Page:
“I can never forgive you for what you did today, Master Jebu. Meeting Sakagura only reminds me what heroic feats other young men accomplish, while I remain no more able to do anything than that wooden statue.”

Jebu knelt before Sametono. He felt he could not conduct an argument with the Shogun while looking down at him.

“May I suggest that there is a lesson in that seated statue, your lordship. Our highest symbols of religion and the nation are not expected to plunge into the thick of battle.”

Sametono was obviously close to tears. “I am not a statue. I am a human being who wants to fight to save my country’s life. The generals will not let me plan strategy and they will not let me go into battle. There is nothing I can do.”

“You may not fight where and how you want,” said Jebu gently, sitting back on his heels and looking up at Sametono. “No one can. A nation whose fighting men did not obey orders would lose in any war. Do you suppose that there is one warrior, the Shogun, who is exempt? You must do the duty appropriate to your station, as everyone else must. Eisen and your mother tell me you were unusually enlightened as a child. But one does not light a lamp once and have it stay lit fo all time. You must keep fuelling it. Do you understand what I am saying?”

“I understand that you can preach at me like any other monk,” said Sametono, staring at Jebu with hostile eyes. “But you are not like any other monk. You worship neither gods nor Buddhas. What are you but an adventurer in monk’s robes? You’re my mother’s lover, and you carry messages from her to the generals. Yes, I see very well that you want to keep me helpless, like a wooden statue that you can place wherever you wish. You killed my grandfather, and you were involved in the killings of my father and my foster father. And yet my mother lies with you. What kind of power is it that you have over my mother? It is becoming a national scandal that the Shogun’s mother goes to bed with a warrior monk in whose veins flows the blood of our enemies. You and I are both fortunate that I am under obligation to you for saving my life. It is said that a man may not live under the same heaven with the slayer of his father.”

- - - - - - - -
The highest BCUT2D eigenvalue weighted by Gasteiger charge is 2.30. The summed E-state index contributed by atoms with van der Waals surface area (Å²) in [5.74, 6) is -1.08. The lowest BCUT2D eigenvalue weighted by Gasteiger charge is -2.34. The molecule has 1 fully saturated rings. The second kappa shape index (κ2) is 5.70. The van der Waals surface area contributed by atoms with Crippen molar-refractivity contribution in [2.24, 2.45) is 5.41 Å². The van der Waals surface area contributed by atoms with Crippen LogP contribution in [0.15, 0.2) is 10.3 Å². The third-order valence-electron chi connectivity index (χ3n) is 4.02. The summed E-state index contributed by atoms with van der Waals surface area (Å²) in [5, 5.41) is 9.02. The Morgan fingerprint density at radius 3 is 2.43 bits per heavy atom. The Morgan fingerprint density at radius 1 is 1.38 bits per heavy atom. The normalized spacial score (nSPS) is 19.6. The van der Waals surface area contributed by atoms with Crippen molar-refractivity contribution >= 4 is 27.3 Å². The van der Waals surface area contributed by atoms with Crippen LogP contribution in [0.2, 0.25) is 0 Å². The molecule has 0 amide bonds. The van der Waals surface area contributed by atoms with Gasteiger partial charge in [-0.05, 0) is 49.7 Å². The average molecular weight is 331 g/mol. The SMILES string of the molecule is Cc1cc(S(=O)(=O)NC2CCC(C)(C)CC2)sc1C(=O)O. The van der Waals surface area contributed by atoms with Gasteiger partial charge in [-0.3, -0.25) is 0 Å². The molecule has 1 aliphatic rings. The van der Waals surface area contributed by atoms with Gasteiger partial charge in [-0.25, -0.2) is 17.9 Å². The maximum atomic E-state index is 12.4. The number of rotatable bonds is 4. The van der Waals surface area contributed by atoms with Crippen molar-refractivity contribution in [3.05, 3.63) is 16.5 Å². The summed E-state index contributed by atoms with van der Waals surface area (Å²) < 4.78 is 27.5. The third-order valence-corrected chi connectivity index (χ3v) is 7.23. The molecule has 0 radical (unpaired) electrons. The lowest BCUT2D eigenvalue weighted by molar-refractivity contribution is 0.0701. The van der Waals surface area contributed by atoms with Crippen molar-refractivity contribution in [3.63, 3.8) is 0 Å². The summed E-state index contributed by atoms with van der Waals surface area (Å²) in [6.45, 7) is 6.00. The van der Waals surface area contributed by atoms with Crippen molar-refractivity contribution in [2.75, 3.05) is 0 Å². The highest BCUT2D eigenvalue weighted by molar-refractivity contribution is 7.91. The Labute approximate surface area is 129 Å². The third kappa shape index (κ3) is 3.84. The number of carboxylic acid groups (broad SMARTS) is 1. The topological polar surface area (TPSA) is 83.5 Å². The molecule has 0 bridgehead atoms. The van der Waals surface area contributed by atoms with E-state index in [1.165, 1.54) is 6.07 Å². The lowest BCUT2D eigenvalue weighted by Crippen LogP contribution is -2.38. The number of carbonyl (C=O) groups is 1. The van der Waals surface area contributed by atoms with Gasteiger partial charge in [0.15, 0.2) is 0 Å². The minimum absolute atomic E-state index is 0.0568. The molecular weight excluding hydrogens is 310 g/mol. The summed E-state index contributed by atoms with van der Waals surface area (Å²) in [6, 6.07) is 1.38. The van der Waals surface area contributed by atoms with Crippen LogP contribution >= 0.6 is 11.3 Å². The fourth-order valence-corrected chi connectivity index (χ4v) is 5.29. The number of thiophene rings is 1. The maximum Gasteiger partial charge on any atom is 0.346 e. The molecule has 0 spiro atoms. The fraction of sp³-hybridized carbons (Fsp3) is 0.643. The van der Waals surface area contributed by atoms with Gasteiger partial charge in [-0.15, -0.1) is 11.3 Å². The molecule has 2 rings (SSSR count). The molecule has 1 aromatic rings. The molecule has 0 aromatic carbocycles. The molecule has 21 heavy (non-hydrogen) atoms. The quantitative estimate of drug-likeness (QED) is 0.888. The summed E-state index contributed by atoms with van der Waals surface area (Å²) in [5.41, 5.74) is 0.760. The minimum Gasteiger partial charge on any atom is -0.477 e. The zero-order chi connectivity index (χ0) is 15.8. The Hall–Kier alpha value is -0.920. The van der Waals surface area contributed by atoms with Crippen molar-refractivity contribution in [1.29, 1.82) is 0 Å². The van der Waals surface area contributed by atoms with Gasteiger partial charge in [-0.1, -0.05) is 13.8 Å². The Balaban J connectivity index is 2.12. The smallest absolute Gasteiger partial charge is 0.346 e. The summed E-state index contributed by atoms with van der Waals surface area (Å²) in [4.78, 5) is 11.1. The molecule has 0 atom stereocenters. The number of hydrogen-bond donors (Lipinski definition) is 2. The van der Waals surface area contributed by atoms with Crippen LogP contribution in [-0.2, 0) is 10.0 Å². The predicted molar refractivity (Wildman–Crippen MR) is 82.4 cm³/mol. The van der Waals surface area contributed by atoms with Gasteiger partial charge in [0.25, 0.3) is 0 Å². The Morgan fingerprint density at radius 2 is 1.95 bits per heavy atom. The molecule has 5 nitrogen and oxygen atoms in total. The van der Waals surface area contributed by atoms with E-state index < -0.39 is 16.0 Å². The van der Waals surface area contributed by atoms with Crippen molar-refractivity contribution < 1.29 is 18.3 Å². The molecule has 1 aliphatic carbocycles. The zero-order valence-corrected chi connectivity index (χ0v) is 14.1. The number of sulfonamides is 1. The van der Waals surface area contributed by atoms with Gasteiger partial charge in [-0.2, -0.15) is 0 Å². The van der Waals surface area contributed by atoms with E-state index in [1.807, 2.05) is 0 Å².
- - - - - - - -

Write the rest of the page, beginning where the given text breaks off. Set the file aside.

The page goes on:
Jebu held out a hand pleadingly. “Sametono. I understand what you are going through.”

“Address me properly.”

“Your lordship. I have felt hatred. I have wanted revenge. I have been torn by the urge to fight and kill when it was my duty to refrain. I beg of you, do not lose what you have always possessed. Do not let your mind be clouded by the passions this war has stirred up.”

“It is you who have clouded my mother’s mind. Stay far from me. I do not wish to see you. You are dismissed.”

Jebu knew that if he spoke another word Sametono would draw the sword Higekiri that hung at his belt. He stood up reluctantly, bowed deeply and backed away. Sametono turned on his heel and walked stiffly to his horse, followed by the retainer carrying Sakagura’s statue. As he watched Sametono go, Jebu discovered that he was crying. Until now there had been a love, almost like father and son, between himself and Sametono. He wept for the loss of that love. And even more for the boy’s loss of enlightenment.